The world's largest four-day workweek experiment has begun

Originally published at: The world's largest four-day workweek experiment has begun | Boing Boing

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Hell yes HELL YES. If only more companies in the US (more selfishly, the one I work for) would try this out.

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I think most of us are already working 4 day workweeks, we just haven’t codified the results as we’re afraid our out of date managers will fire us.

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There’s working and then there’s working - “slacking off for 8h out of the week but still at the office” is pretty different from only going into the office for four days out of every seven, with three to use on errands, fun, and relaxation as you please.

Not that I am one to talk, what with being a freelancer who hasn’t had an office to go to since like 2004. I wish everyone involved in this experiment the best of luck in changing the attitudes of their bosses towards shorter workweeks!

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My wife and daughter are heading down to Eastern Market in Detroit in the morning, on a Tuesday, because our daughter just went to a four day work week.

Yay.

Our local Facebook group on the other hand are freaking out that this communist socialism way of life will come to the US after someone posted the story.

Normally I would screw with them but how do you you even engage idiots that want to keep working until they die for low wages?

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Like a higher minimum wage and remote work, the four-day work week is one of those things corporations have spent decades telling us was unworkable but will turn out not to be so impossible after all.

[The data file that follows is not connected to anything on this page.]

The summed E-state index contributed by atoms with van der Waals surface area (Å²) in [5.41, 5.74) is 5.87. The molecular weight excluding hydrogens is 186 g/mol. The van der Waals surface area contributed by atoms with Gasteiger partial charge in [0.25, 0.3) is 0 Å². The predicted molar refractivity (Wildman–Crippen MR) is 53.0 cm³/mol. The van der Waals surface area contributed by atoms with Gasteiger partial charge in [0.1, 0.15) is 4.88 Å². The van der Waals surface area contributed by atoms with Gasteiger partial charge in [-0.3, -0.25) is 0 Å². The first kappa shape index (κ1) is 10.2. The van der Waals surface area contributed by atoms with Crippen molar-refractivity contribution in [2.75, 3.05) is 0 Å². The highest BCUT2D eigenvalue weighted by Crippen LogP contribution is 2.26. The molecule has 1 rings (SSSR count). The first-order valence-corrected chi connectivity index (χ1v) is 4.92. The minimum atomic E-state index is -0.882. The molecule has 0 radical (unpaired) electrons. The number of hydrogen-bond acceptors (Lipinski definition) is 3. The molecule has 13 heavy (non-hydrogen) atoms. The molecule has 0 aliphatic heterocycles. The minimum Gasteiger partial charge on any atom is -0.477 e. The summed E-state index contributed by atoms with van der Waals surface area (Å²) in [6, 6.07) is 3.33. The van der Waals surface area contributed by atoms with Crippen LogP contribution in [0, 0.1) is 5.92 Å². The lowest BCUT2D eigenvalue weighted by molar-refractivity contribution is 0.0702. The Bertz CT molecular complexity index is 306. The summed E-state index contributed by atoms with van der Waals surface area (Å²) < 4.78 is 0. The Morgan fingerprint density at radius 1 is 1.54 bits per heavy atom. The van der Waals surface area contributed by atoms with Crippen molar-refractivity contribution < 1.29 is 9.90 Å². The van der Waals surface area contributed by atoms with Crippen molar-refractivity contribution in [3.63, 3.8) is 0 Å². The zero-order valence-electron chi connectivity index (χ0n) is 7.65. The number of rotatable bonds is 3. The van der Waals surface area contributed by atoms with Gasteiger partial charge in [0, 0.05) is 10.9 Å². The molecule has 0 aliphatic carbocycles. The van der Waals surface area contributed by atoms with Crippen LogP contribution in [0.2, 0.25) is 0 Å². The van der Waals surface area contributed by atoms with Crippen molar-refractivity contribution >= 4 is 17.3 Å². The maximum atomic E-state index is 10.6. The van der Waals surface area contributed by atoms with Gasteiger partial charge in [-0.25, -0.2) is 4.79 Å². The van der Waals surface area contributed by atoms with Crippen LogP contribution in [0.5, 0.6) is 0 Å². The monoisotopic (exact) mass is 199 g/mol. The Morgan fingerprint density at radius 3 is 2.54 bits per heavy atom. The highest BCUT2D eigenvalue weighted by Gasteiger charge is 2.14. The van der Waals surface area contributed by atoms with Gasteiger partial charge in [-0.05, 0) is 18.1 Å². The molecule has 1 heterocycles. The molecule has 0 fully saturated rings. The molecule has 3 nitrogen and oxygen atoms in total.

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The Three Day Week seems a more likely prospect

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Going to be doing this sometime in late summer, should be interesting.

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Tell them what happened when the world went from 6 day working weeks to 5. This has happened before as my twitter feed informs me. Happier healthier workers are more productive and the bosses and their lackeys get the benefits. Working too long hours gets no more productivity after the forty hour mark.

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How does this work for businesses that support other businesses or people who aren’t on the 4 day workweek? Do the bosses make the workers do split shifts (because they certainly aren’t going to hire more people). I can hear the wails of our patrons if the library were to close an extra day weekly, because we already barely have enough staff to cover 5 days.

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In those cases, it’s probably a matter of letting employees express their preference of having Mondays or Fridays off, splitting things as best they can, and perhaps (if they’re not fully reducing the standard working week from 40 to 32 hours) making the days any given individual does work slightly longer.

I’m sure there are all sorts of additional complications (e.g. businesses that are open seven days a week and/or run for 24 hours), but none of them are insurmountable as long as everyone sees the benefits and eventually agrees on some standard. It won’t be the first time a day of the week has been re-designated from workday to weekend.

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If this graph is correct:


then perhaps a 32-hour work week for the same pay would just rebalance things?

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The funny thing is, this is dead-center capitalist, efficiency expert/optimizer standard. Tell them to try reading Harvard Business Review once in a while.

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This is as moderate as a reform can get, but it is still seen as radical by the billionaires and their supporters.

They should see what mathematician and philosopher Bertrand Russell believed (4 hour work day/20 hour work week, maybe less as Wednesdays were often half work days in Britain 100 years ago.)

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Perhaps they understand that wasting their employees’ time leaves less time for registering voters . . . or building guillotines.

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